Effect of Local Bupivacaine Infiltration on Post-Tonsillectomy Pain


Department of ENT, Taleghani Hospital, Shaheed Beheshti University of Medical Sciences and Health Services, TEHRAN-IRAN.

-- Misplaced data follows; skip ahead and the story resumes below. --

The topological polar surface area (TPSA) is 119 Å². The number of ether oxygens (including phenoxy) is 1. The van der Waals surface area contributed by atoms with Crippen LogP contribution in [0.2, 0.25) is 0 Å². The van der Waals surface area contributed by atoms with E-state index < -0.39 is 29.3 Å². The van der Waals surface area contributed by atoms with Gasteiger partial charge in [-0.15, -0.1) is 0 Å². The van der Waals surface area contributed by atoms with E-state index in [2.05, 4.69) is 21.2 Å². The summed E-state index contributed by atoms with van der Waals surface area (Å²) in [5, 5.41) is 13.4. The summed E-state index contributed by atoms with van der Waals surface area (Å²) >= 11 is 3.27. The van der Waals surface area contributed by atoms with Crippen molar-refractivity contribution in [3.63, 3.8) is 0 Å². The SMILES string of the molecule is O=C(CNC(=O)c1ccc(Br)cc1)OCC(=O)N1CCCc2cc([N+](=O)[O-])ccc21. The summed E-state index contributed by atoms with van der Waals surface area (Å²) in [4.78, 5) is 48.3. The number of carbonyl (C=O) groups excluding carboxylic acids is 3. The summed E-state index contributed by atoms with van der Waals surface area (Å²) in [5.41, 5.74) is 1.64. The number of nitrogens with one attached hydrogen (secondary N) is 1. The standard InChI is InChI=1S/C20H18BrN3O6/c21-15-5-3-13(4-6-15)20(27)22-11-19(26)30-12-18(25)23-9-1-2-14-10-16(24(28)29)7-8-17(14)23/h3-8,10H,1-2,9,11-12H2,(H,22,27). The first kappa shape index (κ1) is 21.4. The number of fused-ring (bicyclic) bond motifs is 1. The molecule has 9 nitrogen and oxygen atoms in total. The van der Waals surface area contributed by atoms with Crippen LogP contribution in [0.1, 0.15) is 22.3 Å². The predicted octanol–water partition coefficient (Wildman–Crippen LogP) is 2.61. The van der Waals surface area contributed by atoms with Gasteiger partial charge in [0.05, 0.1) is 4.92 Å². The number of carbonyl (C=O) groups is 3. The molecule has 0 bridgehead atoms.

Background: Tonsillectomy is still one of the most common surgeries in the world which is accompanied by severe pain post-operatively. Although analgesic drugs are used orally or parenterally to control post-tonsillectomy pain, it is still one of the complications of this procedure especially in adults. Regarding the controversy in the role of injection of local analgesic drugs in tonsillectomy and the high prevalence of this procedure, the present study was performed to evaluate the effect of local bupivacaine infiltration, as an analgesic drug on pain after tonsillectomy in patients older than 9 years of ages. Materials and Methods: A double-blind experimental clinical trial was performed during a 3-year-period of time. One hundred and seven patients over 9 years old who were candidates for tonsillectomy because of recurrent tonsillitis (more than 6 times in a year or more than 3 times for at least two consecutive years), were selected. All patients underwent tonsillectomy by dissection/snare technique, and suturing the bleeding sites. The method of anesthesia was similar in all individuals. For each patient, 5 ml of 0.5% bupivacaine was injected into one tonsil, as the case, and 5 ml of normal saline was injected into the other one, as the control. Neither the surgeon nor the patient was aware of the content of these two injectable materials. The type of material was randomly selected for each tonsil. The intensity of post-tonsillectomy pain at each side was measured 4, 8, and 24 hours and one week post-operatively by numeric pain intensity scale (NPS) in 107 patients. Data were analyzed by SPSS software and paired t-test with 95% confidence interval. Results: This study showed that the difference in the mean level of post-tonsillectomy pain was significant between the case and the control groups regardless of age (p